As an author and humorist, Reid Champagne is known for his absurd & sophomoric observations of everyday life. While the story of how Reid met wife Carol (after being widowed late in life) is so sweet it belongs on Hallmark, his family would argue his inept & smart-ass tendencies belong on a 2020 reboot of Grumpier Old Men.
Photo credit: Lovisa Photo
When Carol returned from shopping the other day, she saw that I had made the bed with fresh sheets from the dryer. “Thank you for making the bed,” she said, giving me a kiss. I thought, What’s up with this? She makes the bed every day of the week, and I’ve never thanked her for it.
At first I thought she might be shaming me for never telling her thanks for making the bed. But I realized that would mean thanking her every day for something she would do anyway. Neither of us would embrace the tedium of that. It would be like her thanking me every time I remembered to put the toilet seat back down (though the “thank yous” wouldn’t quite add up to the same number – mine to her would, I think, still be higher).
Then I thought that the thank you was because if left to my own devices, the bed would never get made. (It would, of course, every time I’d change the sheets, which, if memory serves back to my days of widowhood, would be every two weeks at the least.)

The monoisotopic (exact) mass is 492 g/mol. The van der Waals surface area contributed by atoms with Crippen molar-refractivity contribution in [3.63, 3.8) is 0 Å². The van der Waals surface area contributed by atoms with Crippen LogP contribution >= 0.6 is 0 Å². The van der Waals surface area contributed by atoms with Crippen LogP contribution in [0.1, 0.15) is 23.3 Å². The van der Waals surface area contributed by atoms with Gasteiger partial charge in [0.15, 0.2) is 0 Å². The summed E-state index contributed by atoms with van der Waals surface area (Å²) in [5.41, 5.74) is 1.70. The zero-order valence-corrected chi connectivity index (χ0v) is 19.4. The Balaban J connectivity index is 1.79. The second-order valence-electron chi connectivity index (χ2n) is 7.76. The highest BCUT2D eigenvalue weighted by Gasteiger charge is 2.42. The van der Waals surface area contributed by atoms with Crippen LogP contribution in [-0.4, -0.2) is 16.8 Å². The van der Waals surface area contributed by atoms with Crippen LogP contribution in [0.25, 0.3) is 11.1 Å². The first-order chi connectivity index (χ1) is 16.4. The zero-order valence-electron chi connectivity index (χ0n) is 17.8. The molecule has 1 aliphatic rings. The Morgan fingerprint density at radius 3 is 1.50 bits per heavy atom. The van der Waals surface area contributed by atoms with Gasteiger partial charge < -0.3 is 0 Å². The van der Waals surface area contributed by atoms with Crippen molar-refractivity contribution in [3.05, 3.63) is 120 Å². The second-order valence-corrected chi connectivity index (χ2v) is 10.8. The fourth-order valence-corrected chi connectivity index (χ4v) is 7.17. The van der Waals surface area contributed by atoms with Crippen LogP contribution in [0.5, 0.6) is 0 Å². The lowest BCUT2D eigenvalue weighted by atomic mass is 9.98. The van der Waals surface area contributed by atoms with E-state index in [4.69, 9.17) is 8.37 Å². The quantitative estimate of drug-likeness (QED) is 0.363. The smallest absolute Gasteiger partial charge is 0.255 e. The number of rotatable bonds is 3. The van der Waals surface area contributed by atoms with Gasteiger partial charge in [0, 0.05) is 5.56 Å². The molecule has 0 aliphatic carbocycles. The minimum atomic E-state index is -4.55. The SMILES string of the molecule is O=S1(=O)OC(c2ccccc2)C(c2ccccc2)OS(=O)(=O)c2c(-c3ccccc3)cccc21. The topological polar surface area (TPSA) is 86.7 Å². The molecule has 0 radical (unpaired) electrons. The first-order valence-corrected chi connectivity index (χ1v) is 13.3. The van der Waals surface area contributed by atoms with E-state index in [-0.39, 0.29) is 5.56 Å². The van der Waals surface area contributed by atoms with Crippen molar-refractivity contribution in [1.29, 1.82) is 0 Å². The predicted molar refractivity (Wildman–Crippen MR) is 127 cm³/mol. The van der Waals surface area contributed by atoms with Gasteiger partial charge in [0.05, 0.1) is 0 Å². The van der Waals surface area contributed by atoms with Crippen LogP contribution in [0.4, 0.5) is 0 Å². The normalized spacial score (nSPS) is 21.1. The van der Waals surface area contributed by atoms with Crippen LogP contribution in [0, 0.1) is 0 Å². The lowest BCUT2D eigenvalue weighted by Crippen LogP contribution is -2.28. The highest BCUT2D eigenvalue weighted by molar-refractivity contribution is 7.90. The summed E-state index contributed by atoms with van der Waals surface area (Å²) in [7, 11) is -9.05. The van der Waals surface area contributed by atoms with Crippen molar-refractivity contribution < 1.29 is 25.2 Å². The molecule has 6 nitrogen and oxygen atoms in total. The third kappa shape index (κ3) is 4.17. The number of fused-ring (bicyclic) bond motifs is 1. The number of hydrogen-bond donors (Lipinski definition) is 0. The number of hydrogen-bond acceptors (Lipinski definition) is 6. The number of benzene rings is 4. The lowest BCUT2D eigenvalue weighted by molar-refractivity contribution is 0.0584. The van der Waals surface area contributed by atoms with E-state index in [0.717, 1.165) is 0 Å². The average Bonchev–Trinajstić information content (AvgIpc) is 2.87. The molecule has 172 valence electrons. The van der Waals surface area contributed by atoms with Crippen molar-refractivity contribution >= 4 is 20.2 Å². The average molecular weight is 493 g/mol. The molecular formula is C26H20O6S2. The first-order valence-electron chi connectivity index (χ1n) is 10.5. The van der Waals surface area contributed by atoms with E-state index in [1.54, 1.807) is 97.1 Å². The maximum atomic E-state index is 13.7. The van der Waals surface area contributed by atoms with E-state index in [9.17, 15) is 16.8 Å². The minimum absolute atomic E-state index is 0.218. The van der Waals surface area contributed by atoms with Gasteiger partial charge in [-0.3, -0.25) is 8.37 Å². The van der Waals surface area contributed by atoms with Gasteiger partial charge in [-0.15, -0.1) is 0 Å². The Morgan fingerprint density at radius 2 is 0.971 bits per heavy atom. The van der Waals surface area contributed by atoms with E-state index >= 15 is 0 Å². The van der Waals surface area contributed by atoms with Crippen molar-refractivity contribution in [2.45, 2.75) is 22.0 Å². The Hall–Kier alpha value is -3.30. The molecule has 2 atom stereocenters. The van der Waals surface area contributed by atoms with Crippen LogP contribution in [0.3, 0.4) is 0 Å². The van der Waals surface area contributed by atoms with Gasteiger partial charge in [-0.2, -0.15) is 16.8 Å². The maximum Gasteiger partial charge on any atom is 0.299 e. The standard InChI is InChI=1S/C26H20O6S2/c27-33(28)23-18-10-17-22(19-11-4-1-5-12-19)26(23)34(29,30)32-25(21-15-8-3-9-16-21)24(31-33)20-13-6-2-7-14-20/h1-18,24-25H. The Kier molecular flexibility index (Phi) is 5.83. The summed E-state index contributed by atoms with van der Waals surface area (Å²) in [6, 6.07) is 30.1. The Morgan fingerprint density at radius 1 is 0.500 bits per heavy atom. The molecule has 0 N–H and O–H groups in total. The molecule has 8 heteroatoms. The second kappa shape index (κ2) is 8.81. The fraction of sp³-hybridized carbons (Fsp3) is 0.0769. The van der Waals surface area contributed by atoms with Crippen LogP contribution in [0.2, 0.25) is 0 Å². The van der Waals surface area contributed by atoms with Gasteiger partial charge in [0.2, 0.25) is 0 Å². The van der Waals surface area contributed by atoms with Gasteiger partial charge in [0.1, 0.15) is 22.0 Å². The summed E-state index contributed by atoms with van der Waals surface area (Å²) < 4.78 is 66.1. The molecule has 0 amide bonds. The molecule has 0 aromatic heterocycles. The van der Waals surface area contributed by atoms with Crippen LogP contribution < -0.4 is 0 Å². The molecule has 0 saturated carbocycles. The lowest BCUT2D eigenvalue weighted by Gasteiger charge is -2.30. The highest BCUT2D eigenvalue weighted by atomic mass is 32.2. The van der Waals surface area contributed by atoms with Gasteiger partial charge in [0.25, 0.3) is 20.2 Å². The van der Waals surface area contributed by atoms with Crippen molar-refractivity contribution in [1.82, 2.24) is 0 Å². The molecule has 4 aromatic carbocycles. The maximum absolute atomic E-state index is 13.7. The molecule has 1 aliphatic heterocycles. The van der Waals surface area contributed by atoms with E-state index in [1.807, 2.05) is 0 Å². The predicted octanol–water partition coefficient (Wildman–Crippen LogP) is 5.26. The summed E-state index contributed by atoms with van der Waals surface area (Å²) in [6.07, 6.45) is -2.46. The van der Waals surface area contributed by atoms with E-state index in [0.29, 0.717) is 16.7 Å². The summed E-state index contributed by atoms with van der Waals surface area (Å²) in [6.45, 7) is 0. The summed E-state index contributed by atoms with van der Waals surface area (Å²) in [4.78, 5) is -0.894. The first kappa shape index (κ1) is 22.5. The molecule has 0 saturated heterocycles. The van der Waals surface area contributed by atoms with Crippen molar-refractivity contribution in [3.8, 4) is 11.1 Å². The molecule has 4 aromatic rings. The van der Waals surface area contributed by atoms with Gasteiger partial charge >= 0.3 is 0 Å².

Of course, I’d always suspected Carol was carrying the water and doing the heavy lifting in this relationship. (How she managed to move that couch by herself still amazes me.)
Then something else occurred to me, and this one will require an exercise in mansplaining to make my point here. We also give thanks to those who go above and beyond the call. Armed services people deservedly receive our thanks and we’ve given it to them, at times to the point of some of them saying “enough already.” Is that what’s behind this latest “thank you” for making the bed?
Was my effort so beyond the realm of expectation (remember I was neither asked, nor was it pointed out to me that the bed had been stripped and “clean sheets were in the dryer”) that the “thank you” actually resulted from the shock and surprise of me essentially making the bed from scratch without the benefit of a prompting or a specific request? What was I to make of this, except the upper limit of Carol’s expectations as a helpmate had now been identified for all time.
I realized in that “thank you” was that I was no more than any other man as defined by woman. That my limitations were indeed set by biology, and no matter how much I might have believed I had broken through that mold of mediocrity and low expectations, the mold remained as intact and untarnished as a bronze sculpture of a man standing on a crumbling pedestal.
It’s a hard reality to face one’s own inferiority – and still face it like a man. Fortunately, in facing it like a man, it will be just another disappointment as well. Of course, I’d always suspected Carol was carrying the water and doing the heavy lifting in this relationship. (How she managed to move that couch by herself still amazes me.) But to know that she knows it and I know it does feel like a liberation of sorts: I’ll never have to look at a stripped, unmade bed again, and think there’s anyone believing it will be me stepping up to the plate.